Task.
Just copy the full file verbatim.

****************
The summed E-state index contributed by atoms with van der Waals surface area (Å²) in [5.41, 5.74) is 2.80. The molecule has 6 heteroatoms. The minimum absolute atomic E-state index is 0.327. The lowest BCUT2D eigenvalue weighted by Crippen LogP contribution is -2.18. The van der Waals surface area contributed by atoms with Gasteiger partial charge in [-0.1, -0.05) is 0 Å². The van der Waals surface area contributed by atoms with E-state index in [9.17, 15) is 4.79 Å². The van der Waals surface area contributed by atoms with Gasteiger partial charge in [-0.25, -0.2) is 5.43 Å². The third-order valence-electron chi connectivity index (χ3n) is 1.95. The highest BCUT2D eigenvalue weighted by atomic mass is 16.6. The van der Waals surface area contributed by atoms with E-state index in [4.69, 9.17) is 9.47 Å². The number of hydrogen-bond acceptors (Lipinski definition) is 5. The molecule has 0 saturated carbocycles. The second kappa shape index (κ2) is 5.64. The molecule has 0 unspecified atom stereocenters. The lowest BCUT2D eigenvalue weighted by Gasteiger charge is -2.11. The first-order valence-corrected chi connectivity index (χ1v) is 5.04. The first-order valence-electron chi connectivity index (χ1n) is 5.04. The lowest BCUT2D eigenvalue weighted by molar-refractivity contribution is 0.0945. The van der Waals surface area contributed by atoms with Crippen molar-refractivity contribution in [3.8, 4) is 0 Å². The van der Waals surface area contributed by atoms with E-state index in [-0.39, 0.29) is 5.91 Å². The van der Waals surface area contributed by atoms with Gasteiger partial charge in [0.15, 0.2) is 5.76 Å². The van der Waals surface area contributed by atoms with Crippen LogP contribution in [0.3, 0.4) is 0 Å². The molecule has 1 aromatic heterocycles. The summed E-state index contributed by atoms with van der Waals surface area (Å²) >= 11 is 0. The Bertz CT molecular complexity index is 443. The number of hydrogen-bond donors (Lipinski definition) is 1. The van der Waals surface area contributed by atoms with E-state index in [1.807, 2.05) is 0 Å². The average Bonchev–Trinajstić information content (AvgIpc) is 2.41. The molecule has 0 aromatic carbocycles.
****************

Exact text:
The summed E-state index contributed by atoms with van der Waals surface area (Å²) in [5.41, 5.74) is 2.80. The molecule has 6 heteroatoms. The minimum absolute atomic E-state index is 0.327. The lowest BCUT2D eigenvalue weighted by Crippen LogP contribution is -2.18. The van der Waals surface area contributed by atoms with Gasteiger partial charge in [-0.1, -0.05) is 0 Å². The van der Waals surface area contributed by atoms with E-state index in [9.17, 15) is 4.79 Å². The van der Waals surface area contributed by atoms with Gasteiger partial charge in [-0.25, -0.2) is 5.43 Å². The third-order valence-electron chi connectivity index (χ3n) is 1.95. The highest BCUT2D eigenvalue weighted by atomic mass is 16.6. The van der Waals surface area contributed by atoms with E-state index in [4.69, 9.17) is 9.47 Å². The number of hydrogen-bond acceptors (Lipinski definition) is 5. The molecule has 0 saturated carbocycles. The second kappa shape index (κ2) is 5.64. The molecule has 0 unspecified atom stereocenters. The lowest BCUT2D eigenvalue weighted by Gasteiger charge is -2.11. The first-order valence-corrected chi connectivity index (χ1v) is 5.04. The first-order valence-electron chi connectivity index (χ1n) is 5.04. The lowest BCUT2D eigenvalue weighted by molar-refractivity contribution is 0.0945. The van der Waals surface area contributed by atoms with Crippen molar-refractivity contribution in [3.8, 4) is 0 Å². The van der Waals surface area contributed by atoms with E-state index in [-0.39, 0.29) is 5.91 Å². The van der Waals surface area contributed by atoms with Gasteiger partial charge in [0.15, 0.2) is 5.76 Å². The van der Waals surface area contributed by atoms with Crippen LogP contribution in [0.3, 0.4) is 0 Å². The molecule has 1 aromatic heterocycles. The summed E-state index contributed by atoms with van der Waals surface area (Å²) >= 11 is 0. The Bertz CT molecular complexity index is 443. The number of hydrogen-bond donors (Lipinski definition) is 1. The van der Waals surface area contributed by atoms with E-state index in [1.807, 2.05) is 0 Å². The average Bonchev–Trinajstić information content (AvgIpc) is 2.41. The molecule has 0 aromatic carbocycles.